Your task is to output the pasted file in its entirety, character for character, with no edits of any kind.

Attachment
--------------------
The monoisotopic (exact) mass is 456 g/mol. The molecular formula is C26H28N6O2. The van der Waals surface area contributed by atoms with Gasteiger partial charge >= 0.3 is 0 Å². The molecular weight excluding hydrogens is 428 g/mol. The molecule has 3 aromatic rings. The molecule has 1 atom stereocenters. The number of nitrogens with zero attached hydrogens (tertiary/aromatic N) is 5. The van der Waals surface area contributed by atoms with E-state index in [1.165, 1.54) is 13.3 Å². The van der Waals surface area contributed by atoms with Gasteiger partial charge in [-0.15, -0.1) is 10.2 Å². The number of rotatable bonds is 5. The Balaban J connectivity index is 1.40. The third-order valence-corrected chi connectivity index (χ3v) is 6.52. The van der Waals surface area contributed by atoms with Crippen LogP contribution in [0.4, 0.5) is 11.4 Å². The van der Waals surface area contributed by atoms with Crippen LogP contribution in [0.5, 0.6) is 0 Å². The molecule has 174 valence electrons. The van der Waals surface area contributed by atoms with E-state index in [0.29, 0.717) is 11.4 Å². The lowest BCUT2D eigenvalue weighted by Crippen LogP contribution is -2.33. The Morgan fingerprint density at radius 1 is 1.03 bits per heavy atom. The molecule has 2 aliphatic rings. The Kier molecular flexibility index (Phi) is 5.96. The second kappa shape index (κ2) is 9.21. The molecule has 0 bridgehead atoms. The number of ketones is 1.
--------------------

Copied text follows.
The monoisotopic (exact) mass is 456 g/mol. The molecular formula is C26H28N6O2. The van der Waals surface area contributed by atoms with Gasteiger partial charge >= 0.3 is 0 Å². The molecular weight excluding hydrogens is 428 g/mol. The molecule has 3 aromatic rings. The molecule has 1 atom stereocenters. The number of nitrogens with zero attached hydrogens (tertiary/aromatic N) is 5. The van der Waals surface area contributed by atoms with E-state index in [1.165, 1.54) is 13.3 Å². The van der Waals surface area contributed by atoms with Gasteiger partial charge in [-0.15, -0.1) is 10.2 Å². The number of rotatable bonds is 5. The Balaban J connectivity index is 1.40. The third-order valence-corrected chi connectivity index (χ3v) is 6.52. The van der Waals surface area contributed by atoms with Crippen LogP contribution in [0.4, 0.5) is 11.4 Å². The van der Waals surface area contributed by atoms with Crippen LogP contribution in [0.5, 0.6) is 0 Å². The molecule has 174 valence electrons. The van der Waals surface area contributed by atoms with E-state index in [0.29, 0.717) is 11.4 Å². The lowest BCUT2D eigenvalue weighted by Crippen LogP contribution is -2.33. The Morgan fingerprint density at radius 1 is 1.03 bits per heavy atom. The molecule has 2 aliphatic rings. The Kier molecular flexibility index (Phi) is 5.96. The second kappa shape index (κ2) is 9.21. The molecule has 0 bridgehead atoms. The number of ketones is 1.